One Question

State senator Rodney Tom (D-48, Bellevue), the dissident Democrat who has joined with the Republicans to oust the Democratic majority (and make himself senate majority leader), hosted a town hall at Bellevue city hall last night.

While the event, which he co-hosted with 48th District Representatives. Ross Hunter and newly-elected Representative Cyrus Habib, was billed as a standard legislative session preview, the night gave Tom's constituents a chance to confront him for abandoning the Democrats. (The place was, indeed, packed and Tom got an earful.)

We've got a detailed report on the Tom showdown in this morning's Fizz. But we also got a chance to speak with Tom ourselves after the meeting. 

Our Cola One Question for Tom, given that he hypes his liberal positions on social issues ("I'm 100 percent from NARAL" he told an upset Democrat last night), was this: Isn't he threatening the Democratic agenda by putting Republicans in charge of every committee? (Re: "100 percent" from NARAL. Tom is certainly pro-choice, and he's rated "PRO" by NARAL. He did disappoint the pro-choice camp last year, though, by stalling the Reproductive Parity Act on a procedural budget vote to help the GOP.)

The budget isn't the only thing on the docket this session. Anti-choice Republican senator Randi Becker (R-2, Eatonville) is now the head of the health care committee, for example and staunch conservative Doug Ericksen (R-42, Ferndale) is in charge of the energy committee (where newly elected Democratic governor-elect Jay Inslee—who Tom boasted about voting for last night—is likely to see his green, renewable energy agenda tank).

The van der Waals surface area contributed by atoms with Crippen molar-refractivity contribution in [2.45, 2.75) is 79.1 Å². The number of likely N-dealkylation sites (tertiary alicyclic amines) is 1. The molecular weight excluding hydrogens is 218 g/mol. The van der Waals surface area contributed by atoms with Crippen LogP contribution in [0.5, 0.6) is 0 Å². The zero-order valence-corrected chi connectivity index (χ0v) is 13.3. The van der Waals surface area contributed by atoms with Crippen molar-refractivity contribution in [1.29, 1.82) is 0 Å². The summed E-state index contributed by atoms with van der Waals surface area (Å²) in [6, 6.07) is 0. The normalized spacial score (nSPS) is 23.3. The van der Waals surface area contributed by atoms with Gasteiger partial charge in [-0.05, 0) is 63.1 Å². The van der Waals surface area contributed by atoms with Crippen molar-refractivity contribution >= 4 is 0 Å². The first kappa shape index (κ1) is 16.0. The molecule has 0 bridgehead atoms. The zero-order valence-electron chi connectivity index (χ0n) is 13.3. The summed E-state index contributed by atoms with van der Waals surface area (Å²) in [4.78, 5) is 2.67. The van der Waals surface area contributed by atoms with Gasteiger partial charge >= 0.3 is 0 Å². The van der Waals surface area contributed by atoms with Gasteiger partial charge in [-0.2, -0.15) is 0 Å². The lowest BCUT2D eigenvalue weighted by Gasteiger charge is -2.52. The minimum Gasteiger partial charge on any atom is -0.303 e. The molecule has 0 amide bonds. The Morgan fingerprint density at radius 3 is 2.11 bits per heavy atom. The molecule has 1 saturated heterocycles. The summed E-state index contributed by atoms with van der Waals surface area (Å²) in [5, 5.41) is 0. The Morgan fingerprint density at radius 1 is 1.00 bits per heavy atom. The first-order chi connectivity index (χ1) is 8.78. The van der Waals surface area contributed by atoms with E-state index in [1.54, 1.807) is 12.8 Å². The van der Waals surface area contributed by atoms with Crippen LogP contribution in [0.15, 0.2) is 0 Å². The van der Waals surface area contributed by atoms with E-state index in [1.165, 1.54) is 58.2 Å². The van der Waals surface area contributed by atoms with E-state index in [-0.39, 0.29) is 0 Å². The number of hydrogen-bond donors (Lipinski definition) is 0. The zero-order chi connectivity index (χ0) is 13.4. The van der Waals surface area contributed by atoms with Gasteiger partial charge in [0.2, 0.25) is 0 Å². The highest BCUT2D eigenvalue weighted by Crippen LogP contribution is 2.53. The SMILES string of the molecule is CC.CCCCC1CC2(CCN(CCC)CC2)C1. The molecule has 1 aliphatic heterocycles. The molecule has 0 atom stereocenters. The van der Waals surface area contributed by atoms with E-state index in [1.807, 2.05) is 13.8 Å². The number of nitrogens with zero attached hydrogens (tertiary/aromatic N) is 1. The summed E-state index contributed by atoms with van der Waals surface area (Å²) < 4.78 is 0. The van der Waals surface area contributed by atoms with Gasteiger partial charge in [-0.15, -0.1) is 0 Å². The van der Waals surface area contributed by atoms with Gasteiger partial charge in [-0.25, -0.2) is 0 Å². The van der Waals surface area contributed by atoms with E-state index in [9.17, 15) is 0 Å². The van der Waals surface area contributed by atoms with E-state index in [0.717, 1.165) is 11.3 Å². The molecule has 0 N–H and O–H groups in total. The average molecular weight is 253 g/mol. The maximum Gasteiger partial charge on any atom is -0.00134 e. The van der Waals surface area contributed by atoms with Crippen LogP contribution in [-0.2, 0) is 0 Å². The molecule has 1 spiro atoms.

PubliCola: With the Republicans in control of all the committees now, aren't you nervous that they will shut down the Democratic party's agenda? 

Tom: We will go back to what people really want us to concentrate on—jobs, education, a sustainable budget, streamlining government. Those, believe it or not, are straight off of Governor Inslee's website.

PubliCola: But as a Democrat, don't you risk losing control of the Republicans that you've empowered, that are on a different side on those issues from you and Gov-elect Inslee?

[There are actually a long list of things on Inslee's website—including transportation and environmental issues, that aren't likely to make it through a Republican senate.]

Tom: We have the [liberal] house. We're not turning back the clock on social issues in Washington state. This district voted 64 percent for marriage equality. We're not turning back any issues like that.

PubliCola: What about moving forward? You still have to set up Obamacare in the state. There's the Reproductive Parity Act guaranteeing that insurance covers abortion.

Tom: You will see us move forward with the exchange. But I will say this, there is a concern that the federal government is going to be cutting back. And the first two years are being paid for by the federal government, but then state picks up the whole thing—and right now [the exchange] is projected to cost $50 million [in overhead to run] a year, which is crazy.

Footnote: PubliCola wasn't the only one asking Tom questions out in the hall in Bellevue last night. One upset Democrat pressed him to justify abandoning the party.

Tom, who was being staffed by the senate Republicans communications director last night, by the way, went with, well, a standard GOP trope, playing the anti-Seattle card.

"You would have had Ed Murray from the 43rd running for Seattle mayor negotiating with Frank Chopp from the 43rd. There's more than just the 43rd that represents Washington state. And I think you will get a much more balanced approach with what we're doing."